Inspiring Futures

 

While members of The Big Change Band took their stories and music to inspire troubled youngsters in Malaysia, a group of students and graduates from Taipei Medical University (TMU) used their professional skills to help kids in diplomatic ally Kingdom of Eswatini. For the past two years, Feng Hsing Medical Service Team has been the recipient of a YOPC grant to conduct volunteer work in the southern African country.

 

In 2018, six TMU students and five practicing dentists spent 15 days treating more than 1,600 children from three orphanages and four elementary schools. They offered a range of services including tooth extractions and fluoride treatments, as well as holding tutorials on oral hygiene. Even so, David Fanjiang (范姜敦群), the leader of the medical team, wishes they could have done more. The fourth-year student said he is trying to encourage others to join similar projects. “I’m always sharing stories of my overseas volunteer work with others in Taiwan, hoping I can get them to break out of their comfort zone and do something for people in need overseas.”

 

Fanjiang credits his experience in Eswatini with giving him the inspiration to consider working in the nongovernmental sector after graduation. One organization he favors is international medical charity Doctors Without Borders. Equipping Taiwan youths with the know-how and confidence to pursue their chosen career is also something the program was designed to do. “Participating in the project is a learning experience that can help prepare young people for their future,” said Lo Ching-shui (羅清水), director general of the YDA. “When they plan their volunteer work, they need to overcome hurdles and learn to cooperate with others and these are good abilities for them to develop.”

Chou Zih-syuan, left, learns how to operate a machine to assist a youngster during rehabilitation July 26, 2018, at ALEH, an organization in Israel that cares for young people with developmental disabilities. (Photo courtesy of Chou Zih-syuan)

Chou Zih-syuan, left, learns how to operate a machine to assist a youngster during rehabilitation July 26, 2018, at ALEH, an organization in Israel that cares for young people with developmental disabilities. (Photo courtesy of Chou Zih-syuan)

Fostering Benevolence

 

University student Chou Zih-syuan’s (周子玄) YOPC experience was especially demanding as he needed to learn a new set of skills unrelated to his life in Taiwan. He traveled to Israel last year on a grant to assist ALEH, an organization that provides medical, educational and rehabilitative care to children with developmental and other disabilities. Working alongside volunteers from seven countries, the applied mathematics major at National Chung Hsin University in central Taiwan’s Taichung City spent three months at one of the organization’s four facilities. As well as entertaining the children with games and activities and assisting them in handling animals such as chickens and rabbits, the 20-year-old was also tasked with learning how to operate machinery that enhanced their limited mobility. He had to ensure wheelchair-bound children were not in pain when they were undergoing physiotherapy. “It was very challenging, but when I saw the smiles on their faces, I felt so happy and that all the effort was worthwhile,” he said.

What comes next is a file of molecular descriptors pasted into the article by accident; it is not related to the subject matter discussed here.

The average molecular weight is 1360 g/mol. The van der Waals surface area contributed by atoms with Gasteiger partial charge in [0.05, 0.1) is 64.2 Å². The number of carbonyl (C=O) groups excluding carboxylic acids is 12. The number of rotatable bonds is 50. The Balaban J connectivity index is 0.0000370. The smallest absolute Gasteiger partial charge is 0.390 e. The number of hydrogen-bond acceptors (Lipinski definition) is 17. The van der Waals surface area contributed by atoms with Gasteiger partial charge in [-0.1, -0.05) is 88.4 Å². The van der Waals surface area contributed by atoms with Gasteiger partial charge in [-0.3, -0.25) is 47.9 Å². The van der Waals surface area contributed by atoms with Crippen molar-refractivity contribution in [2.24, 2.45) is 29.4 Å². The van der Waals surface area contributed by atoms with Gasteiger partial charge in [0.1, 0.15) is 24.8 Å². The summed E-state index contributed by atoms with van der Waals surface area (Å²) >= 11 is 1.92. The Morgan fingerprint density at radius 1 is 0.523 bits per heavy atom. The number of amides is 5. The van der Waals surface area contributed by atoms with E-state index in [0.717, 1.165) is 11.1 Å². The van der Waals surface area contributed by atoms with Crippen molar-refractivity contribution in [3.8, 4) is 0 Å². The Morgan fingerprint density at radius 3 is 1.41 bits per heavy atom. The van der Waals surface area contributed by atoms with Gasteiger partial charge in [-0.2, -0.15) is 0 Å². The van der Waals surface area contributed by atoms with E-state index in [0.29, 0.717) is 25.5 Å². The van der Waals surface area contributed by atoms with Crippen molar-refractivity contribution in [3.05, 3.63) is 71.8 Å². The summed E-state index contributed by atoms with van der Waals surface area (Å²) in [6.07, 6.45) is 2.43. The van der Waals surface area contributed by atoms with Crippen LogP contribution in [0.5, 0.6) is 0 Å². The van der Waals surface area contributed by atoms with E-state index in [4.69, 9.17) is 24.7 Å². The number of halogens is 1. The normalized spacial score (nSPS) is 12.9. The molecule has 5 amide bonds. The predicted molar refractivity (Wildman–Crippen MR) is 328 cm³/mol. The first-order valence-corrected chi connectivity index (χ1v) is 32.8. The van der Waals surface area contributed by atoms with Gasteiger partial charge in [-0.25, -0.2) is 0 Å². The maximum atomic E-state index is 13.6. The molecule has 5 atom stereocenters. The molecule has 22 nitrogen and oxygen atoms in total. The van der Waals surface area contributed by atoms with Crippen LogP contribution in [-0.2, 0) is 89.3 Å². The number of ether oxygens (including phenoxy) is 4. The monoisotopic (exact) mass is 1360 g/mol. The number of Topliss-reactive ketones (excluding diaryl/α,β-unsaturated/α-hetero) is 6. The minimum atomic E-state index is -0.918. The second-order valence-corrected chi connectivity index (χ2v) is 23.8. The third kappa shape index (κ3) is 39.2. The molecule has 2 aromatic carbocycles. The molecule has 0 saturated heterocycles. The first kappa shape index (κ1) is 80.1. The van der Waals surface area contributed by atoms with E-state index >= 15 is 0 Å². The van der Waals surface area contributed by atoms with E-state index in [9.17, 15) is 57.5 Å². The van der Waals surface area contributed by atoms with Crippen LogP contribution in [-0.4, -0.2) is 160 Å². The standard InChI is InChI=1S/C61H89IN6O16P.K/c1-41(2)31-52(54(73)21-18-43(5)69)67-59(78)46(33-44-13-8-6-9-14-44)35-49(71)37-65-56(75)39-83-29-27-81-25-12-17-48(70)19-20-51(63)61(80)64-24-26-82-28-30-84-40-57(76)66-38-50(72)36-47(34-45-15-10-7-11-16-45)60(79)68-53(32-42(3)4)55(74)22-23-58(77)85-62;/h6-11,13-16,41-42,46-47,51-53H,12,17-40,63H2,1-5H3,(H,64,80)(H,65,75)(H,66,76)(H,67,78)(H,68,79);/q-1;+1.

Inculcating a spirit of compassion among Taiwan’s youth lies at the heart of the YOPC’s mission. According to Ding, the outpouring of foreign aid prompted by the tragic earthquake in Taiwan Sept. 21, 1999, which killed more than 2,400 people, sparked a surge of interest from local groups in assisting those in need overseas. “Volunteering is now part of our values,” Ding said. “The government is using the YOPC as a further stimulus.”

Data shows that more effort is needed to make youngsters aware of these kinds of overseas opportunities and what advantages they can bring. The MOE surveyed the some 160 higher education institutes in the country last year and found that about half have student bodies engaged in organizing aid work abroad. In an effort to foster a greater spirit of volunteerism among students, the administration is planning to encourage university officials to promote the YOPC on campuses.

 

The government will spare no effort in growing the program, Lo said. The initiative is benefiting participants, overseas recipients and the nation. “It’s very important for our young people to travel abroad and let others see that Taiwan is a compassionate country.”